Tag Archives: birth photos


When a woman’s eyes

roll wild in their sockets

like those of a frightened foal

when you look into her face

and see nothing

but raw animal instinct

stripped bare of all culture and pretense

look between her legs

and you will find her labia bulging

with the mound of new life

you will see the baby’s head crowning

a glistening, pulsing moon

fragile as a soft-boiled egg

wrinkled as a walnut.

But alas

while you are distracted

by the dramatic birth

of the baby

you will miss

time and again

the more subtle secret birth

that happens simultaneously.

You will miss

the birth of the mother

the death of the ego


the resurrection

of humanity.

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Posted by on April 7, 2012 in Birth Poems


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Beginner’s Mind

“But I’ve never done this before”

Says a dad in the second row

From the back.

The big one with the brown beard

who secretly reminds me

of a friendly bear

with thick reading glasses.

“How will I know what she needs?

How will know how to support her?”

That’s why you need a doula,

I want to say.

Someone who has been there before.

But I don’t

Because I sense

That a dad brave enough to ask these questions

In front of the whole antenatal class

Is probably a dad

Who will understand

the secrets

of supporting

a woman in labour.

So I sway a little

On the big yellow birth ball

I like to sit on

When I teach

I think a little

About what it takes

To be with a woman

During birth.

“You will know what to do”

I tell him

“If you are really there

truly present

Each moment

In that room.

Do not think about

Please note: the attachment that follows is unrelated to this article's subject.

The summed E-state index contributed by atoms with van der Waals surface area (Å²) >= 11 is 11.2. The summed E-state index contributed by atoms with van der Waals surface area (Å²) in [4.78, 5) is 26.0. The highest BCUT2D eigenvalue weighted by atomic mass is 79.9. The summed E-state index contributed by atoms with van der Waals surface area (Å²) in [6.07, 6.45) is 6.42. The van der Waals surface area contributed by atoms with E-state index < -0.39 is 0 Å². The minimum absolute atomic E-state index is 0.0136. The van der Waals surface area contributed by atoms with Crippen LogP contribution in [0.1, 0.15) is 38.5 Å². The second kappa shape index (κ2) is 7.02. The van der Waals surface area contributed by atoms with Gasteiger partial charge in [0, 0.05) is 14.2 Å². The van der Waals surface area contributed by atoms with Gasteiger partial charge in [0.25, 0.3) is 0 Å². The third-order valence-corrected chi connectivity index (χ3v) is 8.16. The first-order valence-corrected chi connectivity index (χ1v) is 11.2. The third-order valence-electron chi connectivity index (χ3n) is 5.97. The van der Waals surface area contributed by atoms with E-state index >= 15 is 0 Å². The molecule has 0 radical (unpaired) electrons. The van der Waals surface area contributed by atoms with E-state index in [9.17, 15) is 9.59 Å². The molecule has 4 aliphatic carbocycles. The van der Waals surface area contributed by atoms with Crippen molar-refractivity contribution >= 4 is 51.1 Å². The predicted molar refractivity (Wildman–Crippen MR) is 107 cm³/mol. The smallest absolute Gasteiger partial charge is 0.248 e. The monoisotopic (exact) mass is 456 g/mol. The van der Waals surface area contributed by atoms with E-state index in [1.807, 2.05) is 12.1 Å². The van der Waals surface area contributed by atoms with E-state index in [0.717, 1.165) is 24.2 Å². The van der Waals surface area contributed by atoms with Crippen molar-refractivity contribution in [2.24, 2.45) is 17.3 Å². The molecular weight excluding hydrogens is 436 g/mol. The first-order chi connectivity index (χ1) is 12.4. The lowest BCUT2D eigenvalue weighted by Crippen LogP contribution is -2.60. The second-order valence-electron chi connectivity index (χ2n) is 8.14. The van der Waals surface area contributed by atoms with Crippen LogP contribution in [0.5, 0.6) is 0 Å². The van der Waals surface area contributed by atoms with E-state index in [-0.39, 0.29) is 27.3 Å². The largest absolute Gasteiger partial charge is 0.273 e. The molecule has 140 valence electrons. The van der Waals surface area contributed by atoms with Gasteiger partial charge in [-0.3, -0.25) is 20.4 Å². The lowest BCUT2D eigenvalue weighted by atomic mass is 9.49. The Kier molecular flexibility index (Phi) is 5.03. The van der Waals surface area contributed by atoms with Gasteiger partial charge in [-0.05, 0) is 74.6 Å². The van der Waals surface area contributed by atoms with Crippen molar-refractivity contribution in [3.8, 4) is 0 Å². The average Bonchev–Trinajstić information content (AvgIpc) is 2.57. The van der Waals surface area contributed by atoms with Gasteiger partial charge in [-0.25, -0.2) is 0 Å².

The breakfast you never had

Do not think about

That meeting you’re gonna miss

Above all

Do not think about

The rugby

The cricket

Or anything involving balls.

Take off your shoes

For the ground on which you’re standing

Is women’s holy turf.

Switch off your cell phone

and let that room

let that woman

become your entire universe.

Watch her closely

And you will know what to do

Listen to her

With more than your ears

And you won’t say

Stupid things

That’ll get you in trouble.

No, don’t write it down!

Just listen

Practice with me

Practice being present

In this moment.

Do not think

That your lack of experience

Is a handicap.

I am not a better doula

Hundred births down the line.

In fact, I might be worse.

For beginner’s mind

Is a shimmering pearl

Of magnificent value.

Not knowing

Being open

To things as they unfold

Are way more precious

Than tools


And techniques.

You cannot go wrong

If you love her

You cannot go wrong

If your intentions are pure.

Leave your expectations

At the door of the labour ward

And enter the birth room

With your cup empty as a beggar’s.

When it is all over

And your back and shoulders ache

As if you’ve carried her

Belly and all

The entire way

Across the desert

She will turn to you and say

‘I couldn’t have done it without you’

And you will answer

‘But I did nothing

My love

You did it all.’

Trust me,


Will be more than enough.”

The dad looks at me



His mouth opens and closes

Like a goldfish

Flapping his fins

On the dry threadbare carpet.

He never finds his voice.

But Thabo

From the front row

who is not shy

his hand goes up.

“That was some speech

That was inspiring

Now I was just wondering:

Would all of that

Be in the notes?”


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What is Normal Birth?

Here is one of my favourite quotes about birth:

The question is disarmingly simple, like asking: ‘What is love?’ I open my mouth to answer quickly, then close it again, suddenly humbled by the realization that the answer is complex, emotional, elusive, rich, deep and varied.